Cash Flow in the Corporate Projections

In this article, we will address some common questions related to cash flow in the corporate projections. Unlike personal projections, the automatic cash flow management (CFM) is always turned on for the Corporate Planning page. Unless Advanced Options have been utilized, this means:

  • a surplus of cash at the end of the year will be automatically saved to available Financial Assets, or to the Cash Account and tracked under the Cash Balance
  • a shortfall of cash at the end of the year will be displayed under Net Cash Flow as a negative value and an automatic loan will be created to cover it, tracked under the Cash Balance

Please refer to the following article for details about the underlying assumptions that Snap makes about the timing of contributions and withdrawals and other cash flow settings: Basic Assumptions - Corporate Component

Typically you will want to set up your projections to have a Net Cash Flow of $0 for each year.  However, if you want to utilize the Cash Balance, you can adjust the settings for the rate of return and interest under Settings -> Cash Account. More details can be found here: Net Cash Flow, Cash Balance, and Cash Account settings. In rare circumstances, you may wish to turn off the accumulation of surpluses and/or shortfalls in the Cash Balance of a corporation. This can be done following the steps outlined here: Setting up Salary, Expenses, and Savings for the Corporation.

If your projections have a positive or negative Net Cash Flow, here are a few reasons this could happen and how you can address it.

1

You have entered an override on the Contribution Column for Financial Asset(s)

If you enter a specific value in the Contribution column, this is called an override and the cell will be highlighted yellow. If the Contribution is less than the available surplus cash, there will be a net positive cash flow that will be saved to the Cash Balance. If the Contribution is more than the available surplus cash there will be a net negative Cash Flow and the Cash Balance may also be negative.  To avoid having any values in the Cash Balance, clear the manual overrides on the Contribution column.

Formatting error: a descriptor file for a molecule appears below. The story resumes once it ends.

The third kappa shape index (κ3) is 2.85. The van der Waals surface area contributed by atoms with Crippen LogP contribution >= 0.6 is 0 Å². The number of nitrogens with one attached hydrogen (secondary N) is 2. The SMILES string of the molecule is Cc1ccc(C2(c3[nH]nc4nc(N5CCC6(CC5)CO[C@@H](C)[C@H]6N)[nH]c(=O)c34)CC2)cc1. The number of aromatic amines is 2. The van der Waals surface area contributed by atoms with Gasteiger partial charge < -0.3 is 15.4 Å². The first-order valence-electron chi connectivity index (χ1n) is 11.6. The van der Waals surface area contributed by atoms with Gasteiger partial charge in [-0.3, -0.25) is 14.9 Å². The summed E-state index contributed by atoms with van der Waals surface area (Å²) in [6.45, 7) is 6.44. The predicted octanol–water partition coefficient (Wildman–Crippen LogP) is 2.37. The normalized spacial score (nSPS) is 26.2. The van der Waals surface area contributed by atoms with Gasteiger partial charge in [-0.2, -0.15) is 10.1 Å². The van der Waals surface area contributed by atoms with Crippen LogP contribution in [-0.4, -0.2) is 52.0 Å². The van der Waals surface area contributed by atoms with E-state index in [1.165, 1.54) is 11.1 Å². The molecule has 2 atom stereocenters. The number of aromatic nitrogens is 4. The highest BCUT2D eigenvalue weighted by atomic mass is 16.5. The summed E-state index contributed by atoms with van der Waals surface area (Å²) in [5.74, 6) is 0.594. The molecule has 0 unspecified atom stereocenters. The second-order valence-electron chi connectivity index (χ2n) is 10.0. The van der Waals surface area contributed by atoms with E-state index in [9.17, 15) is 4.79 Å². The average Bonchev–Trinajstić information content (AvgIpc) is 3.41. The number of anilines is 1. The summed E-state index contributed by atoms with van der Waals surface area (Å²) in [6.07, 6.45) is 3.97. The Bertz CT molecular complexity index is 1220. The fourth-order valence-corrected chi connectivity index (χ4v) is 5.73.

Once the overrides are cleared and the Corporation is re-run, the automatic contributions will take over and the Net Cash Flow and Cash Balance will be zeroed out unless there are other reasons for a shortfall of cash (for example, not enough income entered to cover the expenses, salary, debt payments, etc.)

If you'd like to specify the exact value to Contribute to or Withdraw from the Financial Assets, you can follow the steps outlined here: Setting up Salary, Expenses, and Savings for the Corporation.

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2

You have issued dividends past the point where Financial Assets are depleted and there is still a Real Asset owned by the corporation

The issuing of dividends is based on the Corporation's Net Worth. In other words, dividends will be allowed to be paid out up to the point that the Net Worth of the Corporation goes to zero. This means that once the Financial Assets are depleted, Snap will allow dividends to be issued if there is a Real Asset owned by the Corporation.

Here is an example where a shortfall is created (a negative Cash Balance) once the Financial Assets are depleted and non-eligible dividends are still being issued. 

The pink highlighting points out when the shortfall is created. To continue paying out the dividends without requiring a loan, the real asset will need to be sold before this point. 

In this example, the shortfall starts at John's age of 68, and the property would need to be sold before that year to be able to pay out the $80,000 of non-eligible dividends.

John decides that he would sell the property that year.  You can enter this Future Sale Date on the Scenario Setup -> Assets page.

Back on the Corporate Planning page, the net proceeds from the property sale are contributed to the Investment account in the year 2031 automatically and the non-eligible dividends continue to be paid out until the Corporate Net Worth reaches $0.

A shortfall may also be created with the automatic payout of Capital Dividends past a certain threshold. Please check if there is a Real Asset in the projections and enter a Future Sale Date for this asset to prevent the shortfall.

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3

There are no Financial Assets entered

If no Financial Assets have been entered, any surplus cash will be saved in the Cash Account. Any shortfalls will be covered by a loan tracked under the Cash Balance. To avoid this, go to the Scenario Setup -> Assets page and select Add Financial Asset. If the corporation has no Financial Assets yet, enter a placeholder account that will be used in the projections with a Value of $0 and assign the appropriate asset allocation. 

The surplus cash can now be automatically saved to the Investment account rather than to the Cash Balance.

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4

There is not enough Income or Financial Assets to cover the expenses, salaries, loan payments, etc.

To cover the payment of taxes each year as well as salaries, expenses, loan payments, and savings contributions, the income of the Corporation will be used first, then withdrawals will be made from the Financial Assets. If there isn't enough income coming in, or enough money in the Financial Assets to cover the outflows, a shortfall will occur. 

In this example, the expenses should be stopped and the Line of Credit should be paid off before the Investment runs out.

If you see a shortfall in your corporate projections, check that expenses, salaries, and loan payments have been stopped before the Financial Assets have been depleted.

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